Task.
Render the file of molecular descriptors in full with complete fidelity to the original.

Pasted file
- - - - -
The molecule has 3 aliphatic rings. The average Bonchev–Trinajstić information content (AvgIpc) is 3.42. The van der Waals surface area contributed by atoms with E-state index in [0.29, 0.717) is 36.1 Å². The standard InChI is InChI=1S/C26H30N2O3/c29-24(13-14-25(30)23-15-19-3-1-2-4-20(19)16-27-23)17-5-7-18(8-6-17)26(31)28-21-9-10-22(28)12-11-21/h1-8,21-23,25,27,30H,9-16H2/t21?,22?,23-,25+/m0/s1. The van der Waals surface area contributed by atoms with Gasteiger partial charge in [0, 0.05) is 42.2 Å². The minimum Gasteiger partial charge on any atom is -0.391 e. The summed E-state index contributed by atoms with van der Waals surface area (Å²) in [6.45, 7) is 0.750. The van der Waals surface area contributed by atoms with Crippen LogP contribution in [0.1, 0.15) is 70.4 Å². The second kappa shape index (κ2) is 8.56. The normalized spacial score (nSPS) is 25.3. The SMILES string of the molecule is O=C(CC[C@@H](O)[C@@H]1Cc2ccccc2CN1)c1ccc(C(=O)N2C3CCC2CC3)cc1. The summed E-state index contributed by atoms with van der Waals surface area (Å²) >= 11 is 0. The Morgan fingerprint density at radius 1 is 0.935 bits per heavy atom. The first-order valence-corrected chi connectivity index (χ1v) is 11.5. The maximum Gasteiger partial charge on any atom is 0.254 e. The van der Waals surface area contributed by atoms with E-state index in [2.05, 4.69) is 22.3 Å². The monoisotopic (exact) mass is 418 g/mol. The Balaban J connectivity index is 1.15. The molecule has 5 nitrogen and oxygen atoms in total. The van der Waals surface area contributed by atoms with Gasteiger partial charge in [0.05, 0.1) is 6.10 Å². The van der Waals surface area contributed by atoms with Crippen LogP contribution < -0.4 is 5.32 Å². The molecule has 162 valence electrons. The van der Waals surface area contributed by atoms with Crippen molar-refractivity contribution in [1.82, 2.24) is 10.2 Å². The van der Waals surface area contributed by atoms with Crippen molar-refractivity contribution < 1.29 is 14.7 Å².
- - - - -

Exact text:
The molecule has 3 aliphatic rings. The average Bonchev–Trinajstić information content (AvgIpc) is 3.42. The van der Waals surface area contributed by atoms with E-state index in [0.29, 0.717) is 36.1 Å². The standard InChI is InChI=1S/C26H30N2O3/c29-24(13-14-25(30)23-15-19-3-1-2-4-20(19)16-27-23)17-5-7-18(8-6-17)26(31)28-21-9-10-22(28)12-11-21/h1-8,21-23,25,27,30H,9-16H2/t21?,22?,23-,25+/m0/s1. The van der Waals surface area contributed by atoms with Gasteiger partial charge in [0, 0.05) is 42.2 Å². The minimum Gasteiger partial charge on any atom is -0.391 e. The summed E-state index contributed by atoms with van der Waals surface area (Å²) in [6.45, 7) is 0.750. The van der Waals surface area contributed by atoms with Crippen LogP contribution in [0.1, 0.15) is 70.4 Å². The second kappa shape index (κ2) is 8.56. The normalized spacial score (nSPS) is 25.3. The SMILES string of the molecule is O=C(CC[C@@H](O)[C@@H]1Cc2ccccc2CN1)c1ccc(C(=O)N2C3CCC2CC3)cc1. The summed E-state index contributed by atoms with van der Waals surface area (Å²) >= 11 is 0. The Morgan fingerprint density at radius 1 is 0.935 bits per heavy atom. The first-order valence-corrected chi connectivity index (χ1v) is 11.5. The maximum Gasteiger partial charge on any atom is 0.254 e. The van der Waals surface area contributed by atoms with E-state index in [2.05, 4.69) is 22.3 Å². The monoisotopic (exact) mass is 418 g/mol. The Balaban J connectivity index is 1.15. The molecule has 5 nitrogen and oxygen atoms in total. The van der Waals surface area contributed by atoms with Gasteiger partial charge in [0.05, 0.1) is 6.10 Å². The van der Waals surface area contributed by atoms with Crippen LogP contribution < -0.4 is 5.32 Å². The molecule has 162 valence electrons. The van der Waals surface area contributed by atoms with Crippen molar-refractivity contribution in [1.82, 2.24) is 10.2 Å². The van der Waals surface area contributed by atoms with Crippen molar-refractivity contribution < 1.29 is 14.7 Å².